By Jason Dorsey
Generation Z is here.
This generation, now up to age 24 years old, is the most diverse in modern U.S. history. They are vocal, dramatically more connected than any previous generation, and have had a smartphone earlier than any previous generation. They are bringing a new set of priorities, expectations, and norms as consumers, employees, and trendsetters—all of which will shape our shared future. Already industries from banking to auto, retail, and entertainment where being significantly impacted by Gen Z and that was pre-pandemic.
This rapidly emerging generation doesn’t remember a time before the internet. In fact, they tell us that the 1990s is vintage. Many don’t recall a time before smartphones, and our research shows they often trust social media influencers more than traditional experts or news outlets. At the same time, Gen Z does not remember 9/11, the generation-defining moment for millennials—which for Gen Z has always been history.
Prior to the pandemic, Gen Z was saving for retirement much earlier than expected, accumulating emergency savings accounts on their favorite money-sharing app.
In fact, we uncovered back in March 2020 that COVID-19 will be the generation-defining moment for Gen Z. It could even split the generation in two, with the older members of Gen Z ages 18 to 24 experiencing a different impact—largely economic—than those who are still in middle school or high school.
At The Center for Generational Kinetics, we’ve led our annual State of Gen Z® U.S. research study for five years. We’ve also led more than 65 generational studies around the world—from consumers and employees to investing approaches—to separate myth from truth about generations through data. In our latest study, we’ve uncovered several must-know trends that Gen Z is driving, which will affect us in 2021 and for decades to come. Understanding this generation at this key time in their emergence is critical for investors, employers, marketers, educators, neighbors, and families.
Below are seven of the Gen Z trends we’re watching closely as they emerge further into adulthood. These trends are going to have a big impact as Gen Z grows more influential every day—from their spending power, ability to vote, and percentage of the workforce to shaping news narratives on social media.
Trend 1: Gen Z was hit harder than any other generation in the workforce during COVID-19
In our Solving the Remote Work Challenge Across Generations study, we discovered that during the summer of 2020 almost half (45%) of Generation Z have seen their work hours decreased, over one-third (37%) are not able to work or get paid, and over one-fourth (26%) have filed for unemployment in the past 30 days. What’s more, 25% of Gen Z feel that they will be worse off when the pandemic is over.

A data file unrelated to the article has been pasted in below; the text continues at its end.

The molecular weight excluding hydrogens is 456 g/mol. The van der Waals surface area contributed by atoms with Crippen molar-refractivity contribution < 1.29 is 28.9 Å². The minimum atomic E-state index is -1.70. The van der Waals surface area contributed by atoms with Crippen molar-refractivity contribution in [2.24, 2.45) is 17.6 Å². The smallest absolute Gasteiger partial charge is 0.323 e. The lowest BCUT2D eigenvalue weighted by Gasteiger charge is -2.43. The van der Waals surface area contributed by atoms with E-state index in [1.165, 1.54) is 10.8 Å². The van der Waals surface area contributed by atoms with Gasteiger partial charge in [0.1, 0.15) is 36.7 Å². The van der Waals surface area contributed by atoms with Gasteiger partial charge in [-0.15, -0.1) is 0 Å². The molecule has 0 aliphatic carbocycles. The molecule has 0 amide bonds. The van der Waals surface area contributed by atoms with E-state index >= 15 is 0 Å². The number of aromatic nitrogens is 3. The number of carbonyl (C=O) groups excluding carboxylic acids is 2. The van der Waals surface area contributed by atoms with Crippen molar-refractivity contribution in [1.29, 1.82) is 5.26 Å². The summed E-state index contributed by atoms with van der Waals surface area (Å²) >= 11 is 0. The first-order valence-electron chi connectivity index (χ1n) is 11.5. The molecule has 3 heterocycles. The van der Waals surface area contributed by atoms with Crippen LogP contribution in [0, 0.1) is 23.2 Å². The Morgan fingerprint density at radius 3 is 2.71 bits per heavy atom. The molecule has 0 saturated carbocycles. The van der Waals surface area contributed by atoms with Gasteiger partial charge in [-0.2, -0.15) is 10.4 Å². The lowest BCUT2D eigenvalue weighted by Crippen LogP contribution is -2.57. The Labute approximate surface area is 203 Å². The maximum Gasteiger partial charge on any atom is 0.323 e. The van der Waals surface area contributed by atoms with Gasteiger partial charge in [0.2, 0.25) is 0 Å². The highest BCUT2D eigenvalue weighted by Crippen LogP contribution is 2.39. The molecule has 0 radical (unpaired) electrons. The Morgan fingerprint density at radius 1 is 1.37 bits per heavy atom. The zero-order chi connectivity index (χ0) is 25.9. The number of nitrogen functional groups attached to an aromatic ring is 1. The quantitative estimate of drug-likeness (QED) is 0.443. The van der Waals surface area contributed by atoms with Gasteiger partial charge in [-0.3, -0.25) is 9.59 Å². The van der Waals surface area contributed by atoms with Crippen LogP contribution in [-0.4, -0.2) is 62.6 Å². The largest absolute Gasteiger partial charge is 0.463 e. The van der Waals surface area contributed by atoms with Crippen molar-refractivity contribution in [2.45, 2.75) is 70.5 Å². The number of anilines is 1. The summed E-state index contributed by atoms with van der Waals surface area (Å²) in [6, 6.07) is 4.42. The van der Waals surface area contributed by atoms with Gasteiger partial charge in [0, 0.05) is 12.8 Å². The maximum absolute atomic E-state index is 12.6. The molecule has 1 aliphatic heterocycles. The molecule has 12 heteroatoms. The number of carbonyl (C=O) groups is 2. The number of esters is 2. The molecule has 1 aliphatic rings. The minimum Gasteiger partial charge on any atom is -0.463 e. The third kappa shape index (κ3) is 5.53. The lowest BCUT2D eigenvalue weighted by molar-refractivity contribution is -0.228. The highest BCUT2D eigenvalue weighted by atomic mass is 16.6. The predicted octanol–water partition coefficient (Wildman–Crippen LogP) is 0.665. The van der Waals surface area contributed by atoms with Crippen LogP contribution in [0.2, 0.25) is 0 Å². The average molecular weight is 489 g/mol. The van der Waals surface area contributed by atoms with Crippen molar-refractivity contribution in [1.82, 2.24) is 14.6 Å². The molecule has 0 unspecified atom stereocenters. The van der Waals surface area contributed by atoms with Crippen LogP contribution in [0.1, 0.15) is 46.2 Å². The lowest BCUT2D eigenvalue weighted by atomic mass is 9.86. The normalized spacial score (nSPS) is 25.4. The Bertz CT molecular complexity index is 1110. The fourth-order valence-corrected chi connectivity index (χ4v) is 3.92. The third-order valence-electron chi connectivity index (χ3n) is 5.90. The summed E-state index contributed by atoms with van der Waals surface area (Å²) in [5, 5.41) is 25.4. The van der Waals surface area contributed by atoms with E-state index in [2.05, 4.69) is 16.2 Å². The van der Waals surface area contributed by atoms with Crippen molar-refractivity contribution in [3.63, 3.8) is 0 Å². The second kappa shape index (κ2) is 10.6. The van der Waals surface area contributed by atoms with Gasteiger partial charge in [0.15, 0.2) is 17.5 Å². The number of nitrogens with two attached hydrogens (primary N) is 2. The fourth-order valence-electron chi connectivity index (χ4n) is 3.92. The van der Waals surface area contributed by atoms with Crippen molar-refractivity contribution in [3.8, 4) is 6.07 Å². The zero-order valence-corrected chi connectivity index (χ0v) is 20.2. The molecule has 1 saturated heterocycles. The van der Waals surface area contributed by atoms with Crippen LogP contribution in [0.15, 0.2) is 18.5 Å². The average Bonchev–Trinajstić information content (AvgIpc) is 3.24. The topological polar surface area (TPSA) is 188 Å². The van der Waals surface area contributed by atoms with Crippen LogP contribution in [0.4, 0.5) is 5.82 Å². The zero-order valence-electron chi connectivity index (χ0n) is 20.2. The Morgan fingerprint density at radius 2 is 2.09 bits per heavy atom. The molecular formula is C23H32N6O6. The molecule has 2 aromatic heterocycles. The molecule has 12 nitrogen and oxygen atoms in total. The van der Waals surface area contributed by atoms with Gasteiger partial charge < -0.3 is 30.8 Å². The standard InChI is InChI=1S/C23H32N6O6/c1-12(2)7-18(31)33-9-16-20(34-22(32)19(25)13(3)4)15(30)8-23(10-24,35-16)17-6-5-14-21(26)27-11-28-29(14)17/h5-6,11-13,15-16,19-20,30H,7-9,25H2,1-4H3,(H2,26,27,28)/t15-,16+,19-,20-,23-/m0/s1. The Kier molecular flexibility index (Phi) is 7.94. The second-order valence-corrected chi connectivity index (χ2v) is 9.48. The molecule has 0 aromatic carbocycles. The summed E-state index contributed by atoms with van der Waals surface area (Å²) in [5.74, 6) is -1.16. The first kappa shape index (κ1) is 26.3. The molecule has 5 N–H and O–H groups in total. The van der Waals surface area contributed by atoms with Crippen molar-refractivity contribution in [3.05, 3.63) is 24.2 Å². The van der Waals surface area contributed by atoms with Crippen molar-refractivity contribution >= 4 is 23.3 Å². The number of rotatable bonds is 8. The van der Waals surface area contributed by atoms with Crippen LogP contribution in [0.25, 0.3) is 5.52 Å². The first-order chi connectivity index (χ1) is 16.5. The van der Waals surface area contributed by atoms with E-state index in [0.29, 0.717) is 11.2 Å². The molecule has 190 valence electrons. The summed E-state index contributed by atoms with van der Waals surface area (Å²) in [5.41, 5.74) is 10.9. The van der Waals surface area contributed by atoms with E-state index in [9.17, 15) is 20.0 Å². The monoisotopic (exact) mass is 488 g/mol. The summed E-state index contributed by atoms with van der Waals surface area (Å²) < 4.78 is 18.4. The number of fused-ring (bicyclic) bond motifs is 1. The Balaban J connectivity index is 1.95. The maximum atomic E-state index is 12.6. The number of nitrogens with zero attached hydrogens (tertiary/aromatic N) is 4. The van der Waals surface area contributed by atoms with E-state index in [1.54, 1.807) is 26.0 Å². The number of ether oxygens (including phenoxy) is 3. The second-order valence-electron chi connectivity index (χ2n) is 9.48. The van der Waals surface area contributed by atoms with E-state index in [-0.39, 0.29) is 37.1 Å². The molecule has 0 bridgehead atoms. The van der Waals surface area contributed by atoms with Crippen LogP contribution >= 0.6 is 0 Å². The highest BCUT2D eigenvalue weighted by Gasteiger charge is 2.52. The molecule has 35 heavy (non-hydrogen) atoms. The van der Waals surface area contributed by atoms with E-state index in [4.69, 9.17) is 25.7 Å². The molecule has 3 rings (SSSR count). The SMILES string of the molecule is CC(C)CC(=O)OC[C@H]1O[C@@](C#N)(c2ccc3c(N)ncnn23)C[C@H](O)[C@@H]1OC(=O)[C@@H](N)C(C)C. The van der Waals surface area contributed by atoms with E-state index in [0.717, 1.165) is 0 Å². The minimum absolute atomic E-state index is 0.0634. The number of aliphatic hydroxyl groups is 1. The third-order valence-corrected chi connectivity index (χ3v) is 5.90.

Compared with millennials, Generation X, and baby boomers, Gen Z was the most likely generation to lose their job, have a reduction in hours and pay, and to be reassigned to a job they were not hired to do. In sum, they were the most economically affected generation in the workforce on a percentage basis. Often people thought it was the older generations who suffered the most, but Gen Z was the unfortunate leader in many key areas. This was due to a variety of factors from the industries in which they worked—such as hospitality and retail—to the unfortunate ‘last hired, first fired’ mantra of old. Gen Z will carry this challenging workforce scar with them as they tell us they are looking now for stability, benefits, and flexibility of work hours and style in addition to compensation.
Trend 2: Education has been upended for Gen Z and so have their education plans
In our new State of Gen Z 2020 study, we found 40% of Gen Z is actively reconsidering their college plan. In fact, of older Gen Z, we found that 40% were reconsidering their entire career path. This is a large percentage of the generation to be completely reconsidering not only their educational pathway but the entire career they intend to pursue as they venture further into adulthood. There will clearly be colleges and careers that emerge as the winners, and they will benefit from this generation’s talent for years and even decades ahead, while others will struggle to attract the next generation of talent.
Trend 3: A majority of Gen Z believes in Universal Basic Income—a big change even from millennials
One of the most telling statistics in our State of Gen Z study was that Gen Z was the generation where a majority of its members (58%) believe in Universal Basic Income (UBI), meaning providing all Americans with a livable amount of money. This is a big shift from previous generations where we found a minority of each generation believes in UBI. This belief in a universal basic income has affected everything from how Gen Z views the role and responsibility of government to the idea that everyone deserves a basic income to be able to sustain themselves. The implications of this on both government responsibilities and politics in general could be very long-lasting.